Every day, trucks pulling refrigerated trailers deliver food and related items to restaurants, schools, hotels and of course grocery stores. To many, the details of this transportation are unknown and taken for granted. We place items in the grocery cart, go out to eat, even order our favorite coffee with a pastry without thinking twice. As consumers, we expect quality and freshness in an ever-growing list of products that we can purchase. Some of these items travel thousands of miles with a limited “window” of freshness or shelf-life. The Farm-to-Fork process is commonly referred to in the industry as “The Cold Chain”. FG Products is merely a manufacturer/supplier for a few links in this cold chain, but we like to think our role has a little more significance.
Just as Joe Numero and Fred McKinley Jones were presented with an opportunity to solve a problem, which later created the modern transport refrigeration unit and gave rise to Thermo King Corporation, our founder too was presented with an opportunity. Sylvester “Squeak” Severson was a farmer who happened to be in the right place at the right time. A conversation with the right individuals and he ultimately recognized the need for an insulated divider to use in refrigerated trailers. Starting in his barn, he crafted the first Insulated Bulkhead to divide a trailer. With a large panel strapped to the roof of his station wagon, Squeak made the 100-mile drive to Minneapolis to deliver the concept to SuperValu Inc. The Insulated Bulkhead was born in 1962 and with it came Foam Glass Products, Inc. Improvements and features were added to the product like a thermostatically controlled fan and pass-through door. Squeak received a patent on the Insulated Bulkhead in 1967. US Patent 3,311,042.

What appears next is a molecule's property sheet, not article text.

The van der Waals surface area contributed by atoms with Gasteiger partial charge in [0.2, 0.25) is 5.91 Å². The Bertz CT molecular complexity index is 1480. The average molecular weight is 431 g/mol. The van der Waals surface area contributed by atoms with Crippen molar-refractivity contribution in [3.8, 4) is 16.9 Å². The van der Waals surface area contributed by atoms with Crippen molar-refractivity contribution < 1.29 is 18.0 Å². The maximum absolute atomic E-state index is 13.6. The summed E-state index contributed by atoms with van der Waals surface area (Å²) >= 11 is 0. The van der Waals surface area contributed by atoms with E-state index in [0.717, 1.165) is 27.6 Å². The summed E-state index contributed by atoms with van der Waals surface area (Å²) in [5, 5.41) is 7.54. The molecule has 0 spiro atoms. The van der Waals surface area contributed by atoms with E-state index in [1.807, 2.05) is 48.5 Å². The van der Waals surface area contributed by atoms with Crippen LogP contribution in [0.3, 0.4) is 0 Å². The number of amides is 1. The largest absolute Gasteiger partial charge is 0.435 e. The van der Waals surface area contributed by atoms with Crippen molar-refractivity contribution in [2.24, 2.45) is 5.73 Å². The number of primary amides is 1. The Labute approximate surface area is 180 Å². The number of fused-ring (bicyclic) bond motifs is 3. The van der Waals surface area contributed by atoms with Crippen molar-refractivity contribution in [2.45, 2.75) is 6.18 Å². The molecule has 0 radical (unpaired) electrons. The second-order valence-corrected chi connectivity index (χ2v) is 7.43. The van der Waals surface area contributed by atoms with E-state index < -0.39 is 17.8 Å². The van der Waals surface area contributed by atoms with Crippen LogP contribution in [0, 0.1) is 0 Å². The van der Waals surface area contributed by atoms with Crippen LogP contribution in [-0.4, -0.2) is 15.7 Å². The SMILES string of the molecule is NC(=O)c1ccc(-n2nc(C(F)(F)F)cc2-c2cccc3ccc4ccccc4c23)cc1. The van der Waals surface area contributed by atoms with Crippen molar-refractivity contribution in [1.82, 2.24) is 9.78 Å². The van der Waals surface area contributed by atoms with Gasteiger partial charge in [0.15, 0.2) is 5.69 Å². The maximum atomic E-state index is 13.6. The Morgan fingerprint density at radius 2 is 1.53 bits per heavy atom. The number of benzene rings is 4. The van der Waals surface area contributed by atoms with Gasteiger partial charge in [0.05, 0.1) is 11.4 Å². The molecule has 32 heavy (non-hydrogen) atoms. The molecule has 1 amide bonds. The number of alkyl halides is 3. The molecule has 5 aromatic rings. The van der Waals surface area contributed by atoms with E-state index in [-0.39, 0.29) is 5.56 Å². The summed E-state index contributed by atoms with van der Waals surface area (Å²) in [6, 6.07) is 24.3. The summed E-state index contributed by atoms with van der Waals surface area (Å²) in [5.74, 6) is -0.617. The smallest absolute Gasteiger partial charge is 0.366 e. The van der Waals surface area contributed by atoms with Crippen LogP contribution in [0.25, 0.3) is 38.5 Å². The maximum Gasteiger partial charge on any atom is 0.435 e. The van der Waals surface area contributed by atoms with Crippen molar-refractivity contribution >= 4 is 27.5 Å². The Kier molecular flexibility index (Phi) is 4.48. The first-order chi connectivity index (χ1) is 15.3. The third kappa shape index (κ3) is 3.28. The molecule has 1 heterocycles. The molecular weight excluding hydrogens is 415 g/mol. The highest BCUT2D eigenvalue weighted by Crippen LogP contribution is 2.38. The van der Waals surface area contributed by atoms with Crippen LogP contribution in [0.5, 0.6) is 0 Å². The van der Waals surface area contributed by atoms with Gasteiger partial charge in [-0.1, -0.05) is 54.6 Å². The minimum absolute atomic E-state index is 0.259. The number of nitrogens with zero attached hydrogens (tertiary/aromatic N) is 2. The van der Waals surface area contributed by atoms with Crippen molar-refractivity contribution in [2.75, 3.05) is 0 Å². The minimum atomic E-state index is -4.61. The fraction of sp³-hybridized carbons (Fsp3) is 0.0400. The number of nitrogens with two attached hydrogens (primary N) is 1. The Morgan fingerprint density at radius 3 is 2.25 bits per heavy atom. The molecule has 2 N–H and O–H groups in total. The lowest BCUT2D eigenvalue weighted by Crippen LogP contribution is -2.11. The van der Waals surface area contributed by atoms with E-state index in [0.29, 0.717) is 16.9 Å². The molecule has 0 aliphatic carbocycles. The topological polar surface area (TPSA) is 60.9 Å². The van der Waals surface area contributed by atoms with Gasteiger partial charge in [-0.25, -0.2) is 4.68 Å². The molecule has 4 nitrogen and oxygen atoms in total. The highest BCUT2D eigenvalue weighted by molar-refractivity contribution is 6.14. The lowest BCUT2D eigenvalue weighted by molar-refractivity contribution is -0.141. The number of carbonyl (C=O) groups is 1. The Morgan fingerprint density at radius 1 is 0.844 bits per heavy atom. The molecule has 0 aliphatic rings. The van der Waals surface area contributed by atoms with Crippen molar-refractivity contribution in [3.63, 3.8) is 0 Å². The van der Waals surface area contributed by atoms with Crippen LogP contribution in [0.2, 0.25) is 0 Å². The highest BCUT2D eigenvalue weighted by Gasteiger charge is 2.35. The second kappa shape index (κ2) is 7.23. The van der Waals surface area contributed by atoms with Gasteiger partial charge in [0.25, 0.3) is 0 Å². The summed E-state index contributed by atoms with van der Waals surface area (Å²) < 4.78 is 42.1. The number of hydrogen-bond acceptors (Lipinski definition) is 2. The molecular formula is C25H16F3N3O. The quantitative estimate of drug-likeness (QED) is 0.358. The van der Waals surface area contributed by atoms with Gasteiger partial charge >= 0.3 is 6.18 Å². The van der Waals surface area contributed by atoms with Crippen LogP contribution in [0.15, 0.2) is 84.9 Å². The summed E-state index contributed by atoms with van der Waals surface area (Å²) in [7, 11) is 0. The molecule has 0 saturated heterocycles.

Squeak moved out of the barn and into a nearby building in the unincorporated town of Campia, Wisconsin. Early FG Bulkheads were aluminum skinned or molded fiberglass containing an injected foam core. The process of sealing the panel to the interior of the trailer was uniquely solved by air. A heavy duty inner tube was created, complete with an inflation valve. The inner tube was placed in a channel around the panel and covered with fabric. A simple bicycle pump (molded into the panel) allowed the operator to inflate the tube and seal the perimeter, securing the bulkhead in place. Word spread about the Portable Bulkhead and advertisements in Refrigerated Transporter Magazine allowed the company to grow quickly.
The logic is still sound today. Separating goods in a trailer by temperature makes sense, as long as you have access to them. This simple divider allowed an industry to consider distribution differently. Prior to this, one trailer implied one temperature, therefore requiring more trailers or multiple trips. Mixing product temperatures in one cooled space risked product integrity and wasted cooling capacity on non-perishable items. Today, there are as many as four temperatures in one trailer (including dry/ambient) allowing for complete deliveries from one trailer. As product offerings continue to expand, the need for multi-temp distribution follows.
Sylvester Severson was the founder of FG Products and the man responsible for the Insulated Bulkhead used by so many refrigerated distributors today. A framed photo of Squeak looks over our conference room and his patent hangs on the wall. As we sat at the conference table contemplating our first blog post, honoring our founder was the only way to start. Thank you, Squeak!